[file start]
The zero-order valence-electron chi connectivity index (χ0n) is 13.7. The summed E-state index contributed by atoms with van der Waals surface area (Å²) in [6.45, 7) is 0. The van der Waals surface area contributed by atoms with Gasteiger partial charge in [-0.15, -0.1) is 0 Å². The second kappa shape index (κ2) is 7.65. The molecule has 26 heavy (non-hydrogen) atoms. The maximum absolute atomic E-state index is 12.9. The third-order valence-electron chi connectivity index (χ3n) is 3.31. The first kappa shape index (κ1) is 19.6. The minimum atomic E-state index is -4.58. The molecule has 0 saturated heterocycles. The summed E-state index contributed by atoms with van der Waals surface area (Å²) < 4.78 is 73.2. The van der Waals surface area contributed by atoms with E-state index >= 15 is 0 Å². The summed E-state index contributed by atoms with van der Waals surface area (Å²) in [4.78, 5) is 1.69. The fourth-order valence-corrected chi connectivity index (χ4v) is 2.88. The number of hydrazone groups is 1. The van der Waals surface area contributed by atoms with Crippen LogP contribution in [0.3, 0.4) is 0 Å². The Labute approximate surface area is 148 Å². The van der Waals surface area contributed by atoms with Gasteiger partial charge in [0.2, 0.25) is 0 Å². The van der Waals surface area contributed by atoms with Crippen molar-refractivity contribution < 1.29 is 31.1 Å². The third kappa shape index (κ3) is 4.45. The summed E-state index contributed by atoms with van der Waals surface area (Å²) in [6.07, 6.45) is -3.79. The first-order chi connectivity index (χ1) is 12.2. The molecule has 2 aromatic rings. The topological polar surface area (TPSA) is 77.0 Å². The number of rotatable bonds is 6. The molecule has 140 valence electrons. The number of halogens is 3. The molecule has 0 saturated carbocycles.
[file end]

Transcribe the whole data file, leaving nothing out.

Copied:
The zero-order valence-electron chi connectivity index (χ0n) is 13.7. The summed E-state index contributed by atoms with van der Waals surface area (Å²) in [6.45, 7) is 0. The van der Waals surface area contributed by atoms with Gasteiger partial charge in [-0.15, -0.1) is 0 Å². The second kappa shape index (κ2) is 7.65. The molecule has 26 heavy (non-hydrogen) atoms. The maximum absolute atomic E-state index is 12.9. The third-order valence-electron chi connectivity index (χ3n) is 3.31. The first kappa shape index (κ1) is 19.6. The minimum atomic E-state index is -4.58. The molecule has 0 saturated heterocycles. The summed E-state index contributed by atoms with van der Waals surface area (Å²) < 4.78 is 73.2. The van der Waals surface area contributed by atoms with E-state index >= 15 is 0 Å². The summed E-state index contributed by atoms with van der Waals surface area (Å²) in [4.78, 5) is 1.69. The fourth-order valence-corrected chi connectivity index (χ4v) is 2.88. The number of hydrazone groups is 1. The van der Waals surface area contributed by atoms with Crippen LogP contribution in [0.3, 0.4) is 0 Å². The Labute approximate surface area is 148 Å². The van der Waals surface area contributed by atoms with Gasteiger partial charge in [0.2, 0.25) is 0 Å². The van der Waals surface area contributed by atoms with Crippen molar-refractivity contribution < 1.29 is 31.1 Å². The third kappa shape index (κ3) is 4.45. The summed E-state index contributed by atoms with van der Waals surface area (Å²) in [6.07, 6.45) is -3.79. The first-order chi connectivity index (χ1) is 12.2. The molecule has 2 aromatic rings. The topological polar surface area (TPSA) is 77.0 Å². The number of rotatable bonds is 6. The molecule has 140 valence electrons. The number of halogens is 3. The molecule has 0 saturated carbocycles.